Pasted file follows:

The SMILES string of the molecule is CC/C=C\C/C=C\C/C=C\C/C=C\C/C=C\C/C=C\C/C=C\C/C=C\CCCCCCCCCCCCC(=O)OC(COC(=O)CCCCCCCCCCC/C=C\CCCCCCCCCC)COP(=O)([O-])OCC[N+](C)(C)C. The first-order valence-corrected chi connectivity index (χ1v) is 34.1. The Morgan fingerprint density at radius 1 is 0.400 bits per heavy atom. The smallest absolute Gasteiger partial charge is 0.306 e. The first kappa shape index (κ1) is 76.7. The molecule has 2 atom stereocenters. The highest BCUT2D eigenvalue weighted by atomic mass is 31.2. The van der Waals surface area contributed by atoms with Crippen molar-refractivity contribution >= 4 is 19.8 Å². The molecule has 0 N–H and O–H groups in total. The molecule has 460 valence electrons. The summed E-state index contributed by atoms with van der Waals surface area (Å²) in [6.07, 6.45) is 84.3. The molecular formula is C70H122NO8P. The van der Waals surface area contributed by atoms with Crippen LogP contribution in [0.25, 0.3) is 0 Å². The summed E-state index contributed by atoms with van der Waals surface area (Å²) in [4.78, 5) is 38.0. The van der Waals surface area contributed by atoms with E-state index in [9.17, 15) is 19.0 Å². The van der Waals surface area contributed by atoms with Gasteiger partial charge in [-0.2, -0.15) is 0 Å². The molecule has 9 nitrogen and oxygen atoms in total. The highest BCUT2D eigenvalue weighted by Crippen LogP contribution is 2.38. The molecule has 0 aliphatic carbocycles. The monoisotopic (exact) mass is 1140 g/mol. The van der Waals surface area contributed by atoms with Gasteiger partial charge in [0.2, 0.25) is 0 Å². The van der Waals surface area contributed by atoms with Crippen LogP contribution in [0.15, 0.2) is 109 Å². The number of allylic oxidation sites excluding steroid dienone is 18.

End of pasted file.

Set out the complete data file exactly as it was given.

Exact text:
The SMILES string of the molecule is CC/C=C\C/C=C\C/C=C\C/C=C\C/C=C\C/C=C\C/C=C\C/C=C\CCCCCCCCCCCCC(=O)OC(COC(=O)CCCCCCCCCCC/C=C\CCCCCCCCCC)COP(=O)([O-])OCC[N+](C)(C)C. The first-order valence-corrected chi connectivity index (χ1v) is 34.1. The Morgan fingerprint density at radius 1 is 0.400 bits per heavy atom. The smallest absolute Gasteiger partial charge is 0.306 e. The first kappa shape index (κ1) is 76.7. The molecule has 2 atom stereocenters. The highest BCUT2D eigenvalue weighted by atomic mass is 31.2. The van der Waals surface area contributed by atoms with Crippen molar-refractivity contribution >= 4 is 19.8 Å². The molecule has 0 N–H and O–H groups in total. The molecule has 460 valence electrons. The summed E-state index contributed by atoms with van der Waals surface area (Å²) in [6.07, 6.45) is 84.3. The molecular formula is C70H122NO8P. The van der Waals surface area contributed by atoms with Crippen LogP contribution in [0.25, 0.3) is 0 Å². The summed E-state index contributed by atoms with van der Waals surface area (Å²) in [4.78, 5) is 38.0. The van der Waals surface area contributed by atoms with E-state index in [9.17, 15) is 19.0 Å². The van der Waals surface area contributed by atoms with Gasteiger partial charge in [-0.2, -0.15) is 0 Å². The molecule has 9 nitrogen and oxygen atoms in total. The highest BCUT2D eigenvalue weighted by Crippen LogP contribution is 2.38. The molecule has 0 aliphatic carbocycles. The monoisotopic (exact) mass is 1140 g/mol. The van der Waals surface area contributed by atoms with Gasteiger partial charge in [0.2, 0.25) is 0 Å². The van der Waals surface area contributed by atoms with Crippen LogP contribution in [0.15, 0.2) is 109 Å². The number of allylic oxidation sites excluding steroid dienone is 18.